When I get something good – a phrase, an image, a moment of plot – it usually comes as a surprise, and feels like a gift. From where, or whom? Who knows? I don’t have a way of cultivating those gifts, other than showing up for the work. I feel very lucky when they come.

Originally from London, Allegra lives in New Mexico with her partner Cisco Guevara and their son, Rafa. Share here stories here.

The 5-Question Interview: Jen Singer

The writer talks about being funny (or being the target), platforms (no-not the kind you wear), and letting go of what doesn’t work.

Jen Singer is the mother of two boys who talk to her through the bathroom door (her words). She is the creator of, where moms can get laughs and validation while their kids find new places to leave crumbs. In June of 2007, Jen was diagnosed with stage-3 non-Hodgkin’s lymphoma. She had four chapters left to write in the first book (a parenting trilogy), You’re a Good Mom (and Your Kids Aren’t So Bad Either). Her brother gave her his laptop, her publisher gave her an extension and she finished the book–at chemo. The book came out and (best news) Jen has been in remission more than a year. Jen’s second book Stop Second Guess Yourself – the Toddler Years (HCI) was released in April. The third, Stop Second Guessing Yourself – The Preschool Years (HCI) will come out in September. Jen created “Please Take My Kids To Work Day: A Holiday for At-Home Moms” (coming up: June 29, 2009), and “The Housewife Awards.” She pens the “Good Grief” blog for Good Housekeeping.

The Writer’s Journey: Does inspiration feel like something particular or specific to you?
Jen: When I’m inspired to write something, it feels like I have to do it right now, like when you have a full bladder, only the outcome is usually more enjoyable. Or so I hope. Also, it makes me happy, like when I hit a great shot in tennis or when I get the TV remote to myself. When I’m inspired to write, I can’t wait to sit down to do it.

The Writer’s Journey: Does your creative mind naturally think/do/feel/create in “funny?”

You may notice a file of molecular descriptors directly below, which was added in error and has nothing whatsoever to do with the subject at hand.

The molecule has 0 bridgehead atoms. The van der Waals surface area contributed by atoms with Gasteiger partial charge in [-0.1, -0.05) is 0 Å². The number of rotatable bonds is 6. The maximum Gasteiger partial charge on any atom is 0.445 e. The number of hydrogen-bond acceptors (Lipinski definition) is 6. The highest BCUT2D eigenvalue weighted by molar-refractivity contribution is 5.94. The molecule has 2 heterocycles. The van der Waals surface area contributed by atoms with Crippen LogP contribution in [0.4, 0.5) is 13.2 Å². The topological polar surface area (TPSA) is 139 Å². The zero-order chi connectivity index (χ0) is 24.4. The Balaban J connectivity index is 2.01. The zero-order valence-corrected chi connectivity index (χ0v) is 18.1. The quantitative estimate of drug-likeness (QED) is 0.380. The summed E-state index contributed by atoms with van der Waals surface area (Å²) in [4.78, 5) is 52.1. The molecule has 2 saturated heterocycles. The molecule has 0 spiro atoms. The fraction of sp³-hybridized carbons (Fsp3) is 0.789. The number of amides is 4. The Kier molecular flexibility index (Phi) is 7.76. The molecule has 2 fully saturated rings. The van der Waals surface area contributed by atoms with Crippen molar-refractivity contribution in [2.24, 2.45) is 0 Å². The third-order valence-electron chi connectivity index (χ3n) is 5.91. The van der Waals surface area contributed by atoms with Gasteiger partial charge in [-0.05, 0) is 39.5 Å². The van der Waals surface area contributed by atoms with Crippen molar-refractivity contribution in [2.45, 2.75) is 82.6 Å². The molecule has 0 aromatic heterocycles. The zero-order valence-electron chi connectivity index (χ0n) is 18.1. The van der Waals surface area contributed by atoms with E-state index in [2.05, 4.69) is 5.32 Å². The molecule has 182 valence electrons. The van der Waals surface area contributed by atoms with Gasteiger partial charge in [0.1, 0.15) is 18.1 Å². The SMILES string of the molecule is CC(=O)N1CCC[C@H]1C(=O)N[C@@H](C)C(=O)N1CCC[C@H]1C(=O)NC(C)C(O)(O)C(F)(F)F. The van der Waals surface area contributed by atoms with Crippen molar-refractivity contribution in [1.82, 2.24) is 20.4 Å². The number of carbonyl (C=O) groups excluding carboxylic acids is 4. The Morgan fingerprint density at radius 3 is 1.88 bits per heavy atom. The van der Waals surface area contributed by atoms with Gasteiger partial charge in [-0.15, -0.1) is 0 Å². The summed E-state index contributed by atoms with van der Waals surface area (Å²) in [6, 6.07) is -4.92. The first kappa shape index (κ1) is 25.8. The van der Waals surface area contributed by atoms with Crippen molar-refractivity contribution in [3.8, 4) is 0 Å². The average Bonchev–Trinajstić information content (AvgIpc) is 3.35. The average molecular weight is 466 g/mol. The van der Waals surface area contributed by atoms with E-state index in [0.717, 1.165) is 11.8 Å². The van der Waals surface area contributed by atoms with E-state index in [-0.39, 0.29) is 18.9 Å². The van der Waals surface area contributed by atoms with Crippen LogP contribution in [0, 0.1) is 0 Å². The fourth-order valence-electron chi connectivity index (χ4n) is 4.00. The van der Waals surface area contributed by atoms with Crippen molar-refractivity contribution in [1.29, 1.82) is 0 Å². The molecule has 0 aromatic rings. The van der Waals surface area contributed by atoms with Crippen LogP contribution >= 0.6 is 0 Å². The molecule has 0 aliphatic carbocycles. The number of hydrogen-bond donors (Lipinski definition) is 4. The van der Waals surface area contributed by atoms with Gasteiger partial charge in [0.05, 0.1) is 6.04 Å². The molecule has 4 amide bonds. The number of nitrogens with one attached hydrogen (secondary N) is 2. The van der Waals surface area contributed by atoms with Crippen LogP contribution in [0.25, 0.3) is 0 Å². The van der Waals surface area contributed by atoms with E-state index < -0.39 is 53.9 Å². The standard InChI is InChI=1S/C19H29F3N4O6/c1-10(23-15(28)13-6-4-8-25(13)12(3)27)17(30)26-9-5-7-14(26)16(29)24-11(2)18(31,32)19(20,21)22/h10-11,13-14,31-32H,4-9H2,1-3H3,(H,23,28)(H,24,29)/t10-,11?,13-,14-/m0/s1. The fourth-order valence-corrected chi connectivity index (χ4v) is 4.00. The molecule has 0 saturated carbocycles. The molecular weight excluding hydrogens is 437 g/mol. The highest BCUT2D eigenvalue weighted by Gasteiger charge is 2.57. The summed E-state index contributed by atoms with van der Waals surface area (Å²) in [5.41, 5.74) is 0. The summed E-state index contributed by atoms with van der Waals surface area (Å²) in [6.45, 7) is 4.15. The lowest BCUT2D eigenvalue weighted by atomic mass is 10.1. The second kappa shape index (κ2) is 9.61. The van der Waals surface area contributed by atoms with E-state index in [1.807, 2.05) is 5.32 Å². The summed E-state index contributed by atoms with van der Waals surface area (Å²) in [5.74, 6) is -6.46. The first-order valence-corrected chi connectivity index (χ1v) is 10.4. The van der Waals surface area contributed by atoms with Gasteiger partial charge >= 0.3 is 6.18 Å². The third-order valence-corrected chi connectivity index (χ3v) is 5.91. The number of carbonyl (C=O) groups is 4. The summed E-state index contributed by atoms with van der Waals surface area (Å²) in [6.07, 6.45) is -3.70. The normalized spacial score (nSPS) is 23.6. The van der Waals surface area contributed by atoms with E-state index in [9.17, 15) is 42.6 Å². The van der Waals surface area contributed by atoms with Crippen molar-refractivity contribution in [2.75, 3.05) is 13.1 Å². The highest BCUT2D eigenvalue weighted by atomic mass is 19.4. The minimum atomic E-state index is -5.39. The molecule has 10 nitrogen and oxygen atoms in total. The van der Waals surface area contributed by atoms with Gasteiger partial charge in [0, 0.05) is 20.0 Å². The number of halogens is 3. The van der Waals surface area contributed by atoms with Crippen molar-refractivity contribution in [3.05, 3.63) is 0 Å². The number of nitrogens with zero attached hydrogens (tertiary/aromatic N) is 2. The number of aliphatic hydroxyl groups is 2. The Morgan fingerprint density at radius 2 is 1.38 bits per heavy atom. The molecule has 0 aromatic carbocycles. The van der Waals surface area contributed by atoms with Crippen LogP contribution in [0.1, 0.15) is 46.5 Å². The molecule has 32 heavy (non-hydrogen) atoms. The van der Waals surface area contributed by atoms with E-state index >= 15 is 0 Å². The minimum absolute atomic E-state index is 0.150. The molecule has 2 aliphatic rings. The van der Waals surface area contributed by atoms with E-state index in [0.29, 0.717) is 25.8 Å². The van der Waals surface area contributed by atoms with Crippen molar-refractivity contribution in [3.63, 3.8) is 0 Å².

Jen: Humor has long been my defense mechanism. Also, it’s how my family communicates. Our family gatherings are like a roast: Be funny or be the target. So we all think that way. I’m just the only one making money at it.

Twitter has been a great outlet for my little bursts of funny that strike me throughout the day. For instance, after several sick days with the kids, I tweeted: “It’s like a frat house on Sunday morning around here, except the “empties” are Motrin bottles and tissue boxes.” Sometimes I turn my tweets into blogs, but sometimes I just need to get them out of my system and move on. I’m like Doritos: I’ll make more.

But sometimes I think in other terms besides funny. For example, I took my first spinning class at the gym about a year after I’d finished chemotherapy for lymphoma. When the teacher played Matchbox 20’s “How Far We’ve Come,” I burst into tears. And then I wrote about it.

The Writer’s Journey: is a great success and in many—if not all–ways, an extension of you. As it grows and grows, how do you keep that creative connection alive?
Jen: You’re right is an extension of me and of my brand. It’s not hard to keep the creative connection alive when your web site is a part of you. I like to think of as my own personal channel that’s part Comedy Central, part Lifetime, part CNN and part sitcom. It all depends on what’s happening in my life when I post that affects which part(s) gets attention.